CHAPTERJOB EVALUATION:8DETERMINING INTERNAL EQUITY266FncToRs,DEGREES,1A N D WEIGHTEDPOINTV A L U E SF O RO F F I C E E M P L O Y E E greeFourthDegreeFifthDegree--100---SixthDegree- --Job alNote: Total points in plan are 1,000.among the jobs to be evaluated. Under normal conditions, there should be enoughpoints to adequately distinguish among the jobs in the organization.After determining the total number of points that will go into the job evaluationplan, the committee must determine how the points will be divided among thefactors or subfactors. Points may be assigned to factors based on committee judgment or based on statistics. Statistical assignment of points is less common partlybecause of its complexity. Nonetheless, several plans do use regression techniquesto find which factors best predict pay rates for jobs.33One study found that about40 percent of the plans used by responding organizations rely on statisticalweighting, and the balance rely on judgmental weighting.34The assignment of points to each of the various factors is equivalent to weighting each factor based on its importance. As an example, suppose that an organization has a skill factor in its plan and considers it a very important factor, weightingit at 50 percent. In this case, assuming that the plan carries a maximum of 1,000points (see Exhibit 8.17A), the skill factor is assigned 500 points (1,000 x 0.50 500 points). In this same fashion, points are assigned to subfactors. If skill is composed of several subfactors (such as education and job knowledge; experience andtraining), then the points are divided among them. If the organization decides thatthe education and job knc;. ledgesubfactor should be weighted 60 percent and experience and training should be weighted 40 percent, then these subfactors wouldreceive 300 and 200 points, respectively. When the organization is not using subfactors, then the total points in the plan (see Exhibit 8.17B) are multiplied by thefactor weight to yield the factor points at their highest degree (for example, responsibility-1,000 points X 0.25 250 points).

PointsFactors and SubfactorsPercent- eFifthDegreeSixthDegreeWelght inPercent p50Education and job knowledgeExperience and trainingInitiative and ingenuityEffort15Physical demandMental or visual demandResponsibility20Equipment or toolsMaterial or productSafety of othersWork o f othersJob Conditions15Working conditionsUnavoidable hazardsTotal100Source: H. G. Zollitsch and A. Langsner, Wage nnd Salary Adnlinistmtion, 2d ed. (Cincinnati, OH: Southwestern Publishing Co, 1970), 234. Reprinted by permission of Herbert G. Zollitsch.

CHAPTER 8JOB EVALUATION: DETERMINING INTERNAL EQUITYPOINT METH268mnmOPERATIONALDEFINITIONSFORC O M P E N S A B LFEA C T O R SJob KnowledgeTotal points irThis factor considers the skills necessary to perform the job such as finger dexterity,clerical skills (typing, dictation, filing),human relations skills, and telecommunication skills.Weight of thePoints assigncTrainingWeights assigThis factor considers training the worker must have. It is measured by the number of weeks of on-the-job orformal technical training it will take a worker to be able to perform the job.Working ConditionsThis factor considers the requirements of a job concerning the number and severity of unpleasant work contextelements present on the job (for example, ventilation, eye strain, temperature).and job knceducatioexperiencPoints assigncNumber of deand job kncAssign pointsweight x facHighest pointDegreeTrainlng Tlme11month or less2More than 1month but less than 3 months3At least 3 months but less than 6 months4At least 6 months but less than 1year51year or moreSTEP 7: A S S I G NPOINTSTO DEGREEW I T H I N FACTORS O R SUBFACTORS. Oncethe total number of points and the weight of a factor or subfactor are established,the next step is to assign points to the degrees within the factors. Exhibit 8.17A illustrates one procedure for assigning points to subfactor degrees. First, the highest degree of a subfactor is assigned the maximum points for the subfactor. Usingthe education and job knowledge subfactor from the example in Step 6, the highest degree of this subfactor is assigned 300 points. Second, the number of fadordegrees is determined, and points are assigned to the lowest degree. The 30 pointsis arrived at by multiplying the subfactor weight (0.60)by the factor weight (0.50)to determine its relative weight in the overall plan (0.60 x 0.50 0.30).This percent is then used as the lowest point v a u e . 'Thus the lowest point value for thefirst degree for the subfactor education and job knowledge is 30 points. In the example, the education and job knowledge subfactor received 300 points; the lowest degree is assigned 30 points. Third, the lowest degree points are subtractedthe lowest cDivide the rerpoints 27from the hiquantity ispoints assiinumber of8.17A for a1of when orThis proeach other.However, j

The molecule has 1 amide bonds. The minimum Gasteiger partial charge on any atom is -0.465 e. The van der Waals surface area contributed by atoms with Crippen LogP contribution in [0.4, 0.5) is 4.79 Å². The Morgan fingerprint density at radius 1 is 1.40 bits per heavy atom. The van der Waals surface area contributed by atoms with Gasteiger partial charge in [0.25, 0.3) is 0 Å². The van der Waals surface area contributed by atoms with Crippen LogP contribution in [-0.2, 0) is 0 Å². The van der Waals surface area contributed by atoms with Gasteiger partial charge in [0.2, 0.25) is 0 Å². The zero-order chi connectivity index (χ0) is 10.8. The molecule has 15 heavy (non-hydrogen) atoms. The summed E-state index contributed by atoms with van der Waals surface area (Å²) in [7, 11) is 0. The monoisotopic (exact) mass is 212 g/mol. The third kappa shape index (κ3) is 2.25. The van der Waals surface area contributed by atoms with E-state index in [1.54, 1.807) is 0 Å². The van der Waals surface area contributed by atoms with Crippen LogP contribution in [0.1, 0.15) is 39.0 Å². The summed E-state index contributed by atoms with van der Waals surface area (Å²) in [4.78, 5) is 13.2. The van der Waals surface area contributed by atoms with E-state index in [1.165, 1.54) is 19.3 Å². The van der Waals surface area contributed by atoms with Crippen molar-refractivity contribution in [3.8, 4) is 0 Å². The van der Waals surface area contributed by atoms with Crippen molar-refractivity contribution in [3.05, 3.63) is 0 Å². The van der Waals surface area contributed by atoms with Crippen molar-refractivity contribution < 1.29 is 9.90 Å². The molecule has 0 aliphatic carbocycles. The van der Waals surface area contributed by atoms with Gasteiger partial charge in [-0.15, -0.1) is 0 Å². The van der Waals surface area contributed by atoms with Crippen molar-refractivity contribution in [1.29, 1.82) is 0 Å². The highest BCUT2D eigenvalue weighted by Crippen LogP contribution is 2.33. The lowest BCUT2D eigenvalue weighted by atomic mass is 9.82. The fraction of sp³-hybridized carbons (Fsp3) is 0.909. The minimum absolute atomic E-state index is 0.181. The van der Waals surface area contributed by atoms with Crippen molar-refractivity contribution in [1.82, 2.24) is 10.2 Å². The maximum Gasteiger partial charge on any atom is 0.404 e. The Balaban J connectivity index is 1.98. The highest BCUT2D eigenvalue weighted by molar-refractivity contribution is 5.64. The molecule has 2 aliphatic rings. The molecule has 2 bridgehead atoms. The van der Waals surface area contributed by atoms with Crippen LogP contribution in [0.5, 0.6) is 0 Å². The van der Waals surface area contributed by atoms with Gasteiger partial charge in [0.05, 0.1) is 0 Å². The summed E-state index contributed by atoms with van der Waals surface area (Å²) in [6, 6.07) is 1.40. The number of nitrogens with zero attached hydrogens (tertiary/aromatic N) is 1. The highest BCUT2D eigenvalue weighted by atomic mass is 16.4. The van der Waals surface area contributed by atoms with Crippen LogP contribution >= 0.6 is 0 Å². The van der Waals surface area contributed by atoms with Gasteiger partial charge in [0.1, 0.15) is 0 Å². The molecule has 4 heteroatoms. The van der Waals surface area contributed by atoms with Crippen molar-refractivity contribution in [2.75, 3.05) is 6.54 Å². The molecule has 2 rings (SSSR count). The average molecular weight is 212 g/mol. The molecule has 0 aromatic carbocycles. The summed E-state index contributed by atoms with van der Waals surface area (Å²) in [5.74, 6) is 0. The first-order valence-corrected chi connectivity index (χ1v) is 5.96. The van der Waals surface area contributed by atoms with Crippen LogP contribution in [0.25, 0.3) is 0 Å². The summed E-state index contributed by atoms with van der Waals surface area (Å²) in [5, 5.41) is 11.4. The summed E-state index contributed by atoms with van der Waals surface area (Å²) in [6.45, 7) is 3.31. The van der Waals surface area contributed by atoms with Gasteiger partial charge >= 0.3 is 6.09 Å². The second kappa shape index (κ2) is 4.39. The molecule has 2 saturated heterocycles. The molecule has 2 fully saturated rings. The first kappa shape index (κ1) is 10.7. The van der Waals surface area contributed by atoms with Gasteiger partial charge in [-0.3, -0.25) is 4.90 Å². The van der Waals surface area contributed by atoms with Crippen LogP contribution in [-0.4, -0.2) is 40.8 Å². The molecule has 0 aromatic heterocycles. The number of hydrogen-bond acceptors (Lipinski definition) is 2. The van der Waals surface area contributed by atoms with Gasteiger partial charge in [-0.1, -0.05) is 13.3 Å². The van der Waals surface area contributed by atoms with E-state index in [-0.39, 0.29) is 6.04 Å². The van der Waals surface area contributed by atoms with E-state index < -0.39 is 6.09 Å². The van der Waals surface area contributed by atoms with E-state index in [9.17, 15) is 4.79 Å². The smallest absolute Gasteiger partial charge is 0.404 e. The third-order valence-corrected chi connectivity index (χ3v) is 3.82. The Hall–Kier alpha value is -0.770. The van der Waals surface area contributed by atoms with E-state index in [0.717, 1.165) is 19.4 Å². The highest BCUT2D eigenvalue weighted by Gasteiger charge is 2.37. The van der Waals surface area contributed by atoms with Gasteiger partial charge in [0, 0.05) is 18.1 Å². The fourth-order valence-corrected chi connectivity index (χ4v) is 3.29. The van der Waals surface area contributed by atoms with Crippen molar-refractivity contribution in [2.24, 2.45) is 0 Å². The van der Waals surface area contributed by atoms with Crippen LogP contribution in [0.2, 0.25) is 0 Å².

POINT METHOD O F JOB EVALUATION-/26 9j(typing, dicta-Total points in job evaluation plan:1,000 pointsWeight of the factor skill:50%Points assigned to skill:1,000 x 0.50 500Weights assigned to skill subfactors of educationn-the-job orand job knowledge, and experience and training:education and job knowledge: twork contextexperience and training:Points assigned to education and job knowledge:Number of degree steps for subfactor educationand job knowledge:Assign points to lowest degree (subfactor:weight x factor weight 0.60 x 0.50; % point value)30 pointsHighest point value (300) minus the point value forthe lowest degree (30) 300 - 30:270 pointsDivide the remaining degrees (6) into the remainingpoints 45 points increments270 6:Education/Job Knowledge SubfactorOncere established,xhibit 8.17A ilFirst, the hightbfactor. Usingep 6, the highmber of factor. The 30 pointsr weight (0.50)1.30). Tlus perk value for thelints. In the exoints; the loware subtractedCTORS.Therefore: Degree 1 30 pointsDegree 2 30 45 75 pointsDegree 3 75 45 I20 pointsDegree 4 120 45 165 pointsDegree 5 165 45 210 pointsDegree 6 210 45 255 pointsDegree 7 255 45 300 pointsfrom the highest degree points (30

one job evaluation plan to cover office workers as well, another subfactor for working conditions might be necessary, such as visual concentration (to cover staring at video terminals). Some organizations use factors and subfactors as illustrated in Exhibits 8.14A and B. Exhibit 8.14A allots the total percent to the factor, whereas Exhibit 8.14R di- vides the percent for the factor over .